The Navajo Falls is the first waterfall along the Havasu Creek, below the Supai Village in the Havasu Canyon in Arizona. It’s one of a number of waterfalls along the spectacular Havasu Falls Trail.
Although it’s one of the smaller waterfalls, it is stunning: the water is a distinctive turquoise colour due to leaching of minerals (calcium carbonate), and the backdrop is the towering cliffs of the canyon.
The waterfall is named after an old Supai chief, and is a relatively “new” waterfall. The original Navajo Falls was obliterated by a massive flash flood that swept through Havasu Canyon in 2008, altering the watercourse of Havasu Creek. In its place are smaller cascades – you can see below the two separate waterfalls. (The lower cascades are sometimes called the Little Navajo Falls or Lower Navajo).
The rocks around the waterfall are also interesting, having been (in only a relatively short space of time) weathered and sculpted by the water into unusual shapes.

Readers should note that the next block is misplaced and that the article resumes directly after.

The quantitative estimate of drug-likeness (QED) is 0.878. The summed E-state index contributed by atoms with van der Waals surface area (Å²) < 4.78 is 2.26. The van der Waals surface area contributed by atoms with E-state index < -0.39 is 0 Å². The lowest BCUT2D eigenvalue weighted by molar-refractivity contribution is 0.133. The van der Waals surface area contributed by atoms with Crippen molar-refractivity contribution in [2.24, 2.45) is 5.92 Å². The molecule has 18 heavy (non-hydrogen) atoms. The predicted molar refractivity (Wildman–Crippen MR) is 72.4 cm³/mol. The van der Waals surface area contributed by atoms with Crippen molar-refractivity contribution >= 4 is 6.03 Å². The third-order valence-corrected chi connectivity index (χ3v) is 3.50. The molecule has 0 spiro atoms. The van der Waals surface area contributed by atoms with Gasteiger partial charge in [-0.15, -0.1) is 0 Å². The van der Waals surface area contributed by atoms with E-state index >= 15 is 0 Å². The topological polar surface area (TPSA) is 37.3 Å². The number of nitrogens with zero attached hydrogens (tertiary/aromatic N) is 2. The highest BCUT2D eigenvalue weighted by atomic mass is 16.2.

Getting to Navajo Falls
The waterfall is the first one you reach on the trail from Supai Village as you descend Havasu Creek towards the Colorado River. It’s about a 12.3km hike from Hualapai Hilltop to Supai, and then about 1.5km further to reach Navajo Falls, which is just off the main track. Hualapai Hilltop is a 4.5 hour drive (420km / 260 miles) from Phoenix in Arizona or 4 hours (365km / 225 miles) from Las Vegas in Nevada, which are the closest major airports.
The official “hiking season” is February to November, and during summer (June to August) the trail is subject to close due to flooding and extreme heat. A pre-purchased permit is essential.